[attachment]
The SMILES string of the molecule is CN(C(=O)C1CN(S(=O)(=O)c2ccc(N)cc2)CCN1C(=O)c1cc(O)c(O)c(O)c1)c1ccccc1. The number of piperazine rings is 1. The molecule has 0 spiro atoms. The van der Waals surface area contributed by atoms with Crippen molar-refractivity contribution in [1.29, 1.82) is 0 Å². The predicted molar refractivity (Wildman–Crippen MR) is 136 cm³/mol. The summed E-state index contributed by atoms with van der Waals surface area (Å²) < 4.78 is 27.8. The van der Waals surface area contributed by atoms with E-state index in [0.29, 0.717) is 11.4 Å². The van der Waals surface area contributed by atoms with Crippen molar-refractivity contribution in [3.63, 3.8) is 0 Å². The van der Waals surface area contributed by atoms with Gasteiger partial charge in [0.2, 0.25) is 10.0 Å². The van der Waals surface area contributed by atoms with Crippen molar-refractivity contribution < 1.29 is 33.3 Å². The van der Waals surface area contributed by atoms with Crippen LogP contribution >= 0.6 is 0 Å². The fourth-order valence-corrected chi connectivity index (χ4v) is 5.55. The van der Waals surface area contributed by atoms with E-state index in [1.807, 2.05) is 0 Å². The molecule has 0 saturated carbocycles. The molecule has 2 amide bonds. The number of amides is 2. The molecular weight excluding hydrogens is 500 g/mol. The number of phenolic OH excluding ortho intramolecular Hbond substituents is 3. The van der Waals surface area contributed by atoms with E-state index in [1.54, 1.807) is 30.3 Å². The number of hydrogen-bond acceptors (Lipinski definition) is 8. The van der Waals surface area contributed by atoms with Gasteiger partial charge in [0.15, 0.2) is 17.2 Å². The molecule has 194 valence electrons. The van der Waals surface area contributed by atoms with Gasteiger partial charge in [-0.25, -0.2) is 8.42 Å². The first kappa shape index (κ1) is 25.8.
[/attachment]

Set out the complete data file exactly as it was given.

The SMILES string of the molecule is CN(C(=O)C1CN(S(=O)(=O)c2ccc(N)cc2)CCN1C(=O)c1cc(O)c(O)c(O)c1)c1ccccc1. The number of piperazine rings is 1. The molecule has 0 spiro atoms. The van der Waals surface area contributed by atoms with Crippen molar-refractivity contribution in [1.29, 1.82) is 0 Å². The predicted molar refractivity (Wildman–Crippen MR) is 136 cm³/mol. The summed E-state index contributed by atoms with van der Waals surface area (Å²) < 4.78 is 27.8. The van der Waals surface area contributed by atoms with E-state index in [0.29, 0.717) is 11.4 Å². The van der Waals surface area contributed by atoms with Crippen molar-refractivity contribution in [3.63, 3.8) is 0 Å². The van der Waals surface area contributed by atoms with Gasteiger partial charge in [0.2, 0.25) is 10.0 Å². The van der Waals surface area contributed by atoms with Crippen molar-refractivity contribution < 1.29 is 33.3 Å². The van der Waals surface area contributed by atoms with Crippen LogP contribution >= 0.6 is 0 Å². The fourth-order valence-corrected chi connectivity index (χ4v) is 5.55. The van der Waals surface area contributed by atoms with E-state index in [1.807, 2.05) is 0 Å². The molecule has 0 saturated carbocycles. The molecule has 2 amide bonds. The number of amides is 2. The molecular weight excluding hydrogens is 500 g/mol. The number of phenolic OH excluding ortho intramolecular Hbond substituents is 3. The van der Waals surface area contributed by atoms with E-state index in [1.54, 1.807) is 30.3 Å². The number of hydrogen-bond acceptors (Lipinski definition) is 8. The van der Waals surface area contributed by atoms with Gasteiger partial charge in [0.15, 0.2) is 17.2 Å². The molecule has 194 valence electrons. The van der Waals surface area contributed by atoms with Gasteiger partial charge in [-0.25, -0.2) is 8.42 Å². The first kappa shape index (κ1) is 25.8.